Theranos is finally dead, company to wind down

Theranos is finally dead, company to wind down

Theranos is finally dead, company to wind down

They have negotiated a deal with Fortress Investment Group, their lender, where Fortress retains what intellectual property Theranos had left.

The most damaging revelation in the article was that the nanotainers themselves were so flawed that Theranos had been using equipment made by other companies to carry out blood tests in its laboratories.

Holmes advertised the company as a cheaper and more efficient way for patients to test for life-threatening conditions, like cancer and diabetes, with just a few drops of blood from their fingers.

The news comes as Theranos founder Elizabeth Holmes and her second-in-command face criminal charges on accusations that they defrauded investors, doctors, and patients.

Holmes, who was once considered a wunderkind of Silicon Valley, and Balwani were charged with conspiracy to commit wire fraud and nine counts of wire fraud each.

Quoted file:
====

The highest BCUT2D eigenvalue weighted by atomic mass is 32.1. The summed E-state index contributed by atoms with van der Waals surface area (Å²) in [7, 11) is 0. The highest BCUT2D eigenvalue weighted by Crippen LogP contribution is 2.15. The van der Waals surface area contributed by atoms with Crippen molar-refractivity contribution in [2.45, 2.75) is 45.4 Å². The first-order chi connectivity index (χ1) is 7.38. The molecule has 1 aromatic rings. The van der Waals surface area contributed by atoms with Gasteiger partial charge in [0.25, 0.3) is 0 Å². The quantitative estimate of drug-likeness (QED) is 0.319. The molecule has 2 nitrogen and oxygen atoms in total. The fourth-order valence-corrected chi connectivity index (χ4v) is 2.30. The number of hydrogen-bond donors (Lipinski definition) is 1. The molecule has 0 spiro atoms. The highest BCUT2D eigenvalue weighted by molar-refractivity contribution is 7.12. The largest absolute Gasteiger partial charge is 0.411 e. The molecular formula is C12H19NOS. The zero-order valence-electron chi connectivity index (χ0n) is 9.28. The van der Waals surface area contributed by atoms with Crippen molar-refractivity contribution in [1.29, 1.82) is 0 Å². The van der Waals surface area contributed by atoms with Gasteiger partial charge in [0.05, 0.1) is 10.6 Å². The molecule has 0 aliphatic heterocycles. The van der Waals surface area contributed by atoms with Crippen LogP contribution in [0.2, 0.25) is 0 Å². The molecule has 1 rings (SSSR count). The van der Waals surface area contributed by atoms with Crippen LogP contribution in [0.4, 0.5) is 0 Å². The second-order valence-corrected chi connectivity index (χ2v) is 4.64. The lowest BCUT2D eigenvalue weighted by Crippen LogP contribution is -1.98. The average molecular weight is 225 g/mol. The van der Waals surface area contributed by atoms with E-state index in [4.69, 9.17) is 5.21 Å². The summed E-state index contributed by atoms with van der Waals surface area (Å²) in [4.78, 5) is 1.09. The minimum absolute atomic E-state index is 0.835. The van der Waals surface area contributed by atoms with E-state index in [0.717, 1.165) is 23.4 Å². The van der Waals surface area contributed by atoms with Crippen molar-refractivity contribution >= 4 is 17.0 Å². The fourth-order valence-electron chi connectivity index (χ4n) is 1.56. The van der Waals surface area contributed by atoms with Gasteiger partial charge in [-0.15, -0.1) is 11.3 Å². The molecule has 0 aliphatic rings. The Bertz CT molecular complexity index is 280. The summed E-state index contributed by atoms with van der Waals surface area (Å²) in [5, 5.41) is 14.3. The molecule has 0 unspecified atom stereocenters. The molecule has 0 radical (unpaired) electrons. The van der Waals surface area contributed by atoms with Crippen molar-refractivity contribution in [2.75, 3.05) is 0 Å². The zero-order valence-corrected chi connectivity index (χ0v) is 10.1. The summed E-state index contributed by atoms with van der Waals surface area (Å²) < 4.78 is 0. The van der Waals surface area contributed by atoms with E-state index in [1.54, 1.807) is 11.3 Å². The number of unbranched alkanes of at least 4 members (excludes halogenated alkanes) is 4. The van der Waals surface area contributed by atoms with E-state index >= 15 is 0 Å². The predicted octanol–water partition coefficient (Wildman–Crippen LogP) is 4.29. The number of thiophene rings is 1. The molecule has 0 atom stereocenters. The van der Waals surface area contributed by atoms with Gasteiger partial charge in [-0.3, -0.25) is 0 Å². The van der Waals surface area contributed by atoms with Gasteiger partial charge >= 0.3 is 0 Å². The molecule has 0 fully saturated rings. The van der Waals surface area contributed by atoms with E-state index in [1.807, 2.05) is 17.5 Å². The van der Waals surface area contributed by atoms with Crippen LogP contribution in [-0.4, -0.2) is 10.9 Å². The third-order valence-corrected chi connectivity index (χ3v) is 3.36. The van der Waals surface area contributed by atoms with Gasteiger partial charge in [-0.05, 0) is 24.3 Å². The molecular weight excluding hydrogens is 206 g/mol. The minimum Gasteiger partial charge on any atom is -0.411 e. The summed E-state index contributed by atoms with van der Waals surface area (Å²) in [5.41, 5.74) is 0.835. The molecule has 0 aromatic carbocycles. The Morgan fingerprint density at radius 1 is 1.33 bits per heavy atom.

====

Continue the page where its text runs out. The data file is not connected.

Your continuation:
Mr Taylor, who also serves as general counsel to the firm, said that Theranos had engaged the services of investment bank Jeffries to try to "maximise the value of the company" for shareholders. Former CEO Elizabeth Holmes' black turtleneck and lofty goals drew comparisons with Apple's Steve Jobs.

His first expose on the company's technology ran in October 2015, and Theranos voided two years of its blood tests just seven months later.

"We are now out of time", Taylor said.

Prosecutors allege Holmes and Balwani deliberately misled investors, policymakers and the public about the accuracy of Theranos' blood-testing technologies going back to at least 2013.

As part of the settlement, Ms Holmes had to return millions of shares to the privately held company and pay a $500,000 fine. Starting in a basement located a few blocks away from campus, Holmes transformed her company to be worth over $1 billion in seven years time.

It was briefly one of the most celebrated companies in Silicon Valley - but Theranos, a company valued at $9bn (£7bn) at its peak, will soon be no more.

In March, US securities regulators accused the youthful entrepreneur of an "elaborate, years-long fraud".

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